Remember when I did that article on fanservice? Neal’s like that—the fans love watching Neal Caffrey be brilliant, so the makers of the show often decide to show nothing but Neal’s brilliance while forgetting that a characters are supposed to have limits. The guy has actually has more skills as the plot demands, almost more than Mulch Diggums. I know that sometimes the audience has to be Wowed with spectacular feats, but they all come from Neal Caffrey, and it seems less like a realistic progression of the character’s abilities as much as the writers coming up with a situation and deciding that Neal’s got it covered because the guy can do anything. And since that’s the viewers were hoping to see, no one’s really be complaining.

The reason I find this so frustrating is that I am of the opinion that the show would be so much more interesting if it were about the cooperation and clashing of two minds, Peter’s and Neal’s. But it all too often comes across as Neal’s brilliant mind working with Peter’s always playing catch-up.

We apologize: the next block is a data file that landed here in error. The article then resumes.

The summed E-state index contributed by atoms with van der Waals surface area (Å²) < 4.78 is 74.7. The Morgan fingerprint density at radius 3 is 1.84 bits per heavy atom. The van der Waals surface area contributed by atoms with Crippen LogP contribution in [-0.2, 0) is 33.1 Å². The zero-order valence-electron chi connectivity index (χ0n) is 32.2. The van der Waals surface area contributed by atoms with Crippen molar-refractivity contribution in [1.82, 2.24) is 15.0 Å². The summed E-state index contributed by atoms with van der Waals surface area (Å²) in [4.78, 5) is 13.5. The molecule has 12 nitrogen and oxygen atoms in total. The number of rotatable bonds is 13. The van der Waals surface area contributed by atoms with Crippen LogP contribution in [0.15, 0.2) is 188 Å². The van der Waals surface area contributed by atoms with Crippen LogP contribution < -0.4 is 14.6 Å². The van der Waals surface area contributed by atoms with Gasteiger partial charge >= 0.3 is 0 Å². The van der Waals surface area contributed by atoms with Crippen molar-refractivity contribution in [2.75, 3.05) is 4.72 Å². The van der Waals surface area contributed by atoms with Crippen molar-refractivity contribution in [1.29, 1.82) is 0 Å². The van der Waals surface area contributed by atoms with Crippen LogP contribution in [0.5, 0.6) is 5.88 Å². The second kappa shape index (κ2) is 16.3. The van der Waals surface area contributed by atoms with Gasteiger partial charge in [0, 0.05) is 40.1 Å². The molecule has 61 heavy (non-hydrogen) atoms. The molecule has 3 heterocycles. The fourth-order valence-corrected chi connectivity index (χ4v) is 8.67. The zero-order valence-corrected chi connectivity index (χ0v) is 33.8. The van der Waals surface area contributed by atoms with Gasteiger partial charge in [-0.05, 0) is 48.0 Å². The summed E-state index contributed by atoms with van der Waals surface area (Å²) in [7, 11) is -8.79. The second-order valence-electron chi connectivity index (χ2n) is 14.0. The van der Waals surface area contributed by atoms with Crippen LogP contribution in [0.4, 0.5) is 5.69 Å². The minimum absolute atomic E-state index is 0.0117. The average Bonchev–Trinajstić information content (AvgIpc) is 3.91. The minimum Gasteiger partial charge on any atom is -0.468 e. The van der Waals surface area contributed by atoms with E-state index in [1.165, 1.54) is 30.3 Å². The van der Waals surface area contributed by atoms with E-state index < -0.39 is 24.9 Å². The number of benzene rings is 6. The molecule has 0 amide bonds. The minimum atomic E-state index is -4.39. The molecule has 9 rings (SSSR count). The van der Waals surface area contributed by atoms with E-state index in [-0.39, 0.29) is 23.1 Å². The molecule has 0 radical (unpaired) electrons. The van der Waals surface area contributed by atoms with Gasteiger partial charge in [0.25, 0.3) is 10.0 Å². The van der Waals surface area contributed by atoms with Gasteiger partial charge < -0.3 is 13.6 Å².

I’ve seen fans excuse all this because it supposedly doesn’t matter, because White Collar is actually supposed to be about the audience’s fantasy man or some such nonsense as that, which is kind of sort of bullshit. Just because a character is played by a handsome actor, that does not mean he was created to be your personal wish fulfillment. Nothing in the show’s setting or marketing makes it fantasy, other than playing fast and loose with how exciting working for the FBI in New York seems to be on a day-to-day basis, which is something a lot of crime shows do. And even if White Collar was made as a wish fulfillment, that’s no excuse for the character to be that unrealistically talented.

Like I said above, I’m not saying that we should all go and boycott White Collar and all bash it on the Internet. I’m not advocating that we label Neal Caffrey as an irredeemable Mary Sue and call it a day. I don’t even think that Caffrey is that unlikable of a guy, like I did with Kratos. I do think, though, that we should note that he’s yet another character that is written as being inexplicably awesome at everything that comes up, and barely anyone bats an eye at it because…reasons. Well, more likely because it’s a well-received television show with a good-looking lead. Which is really shallow and disappointing.

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  1. sanguine on 1 October 2013, 19:39 said:

    Great article! I never really noticed anything sue-ish about Neal until I read this. You made some good points about Peter’s character as well. I too wish to know more about him.

  2. Ziggy on 1 October 2013, 23:35 said: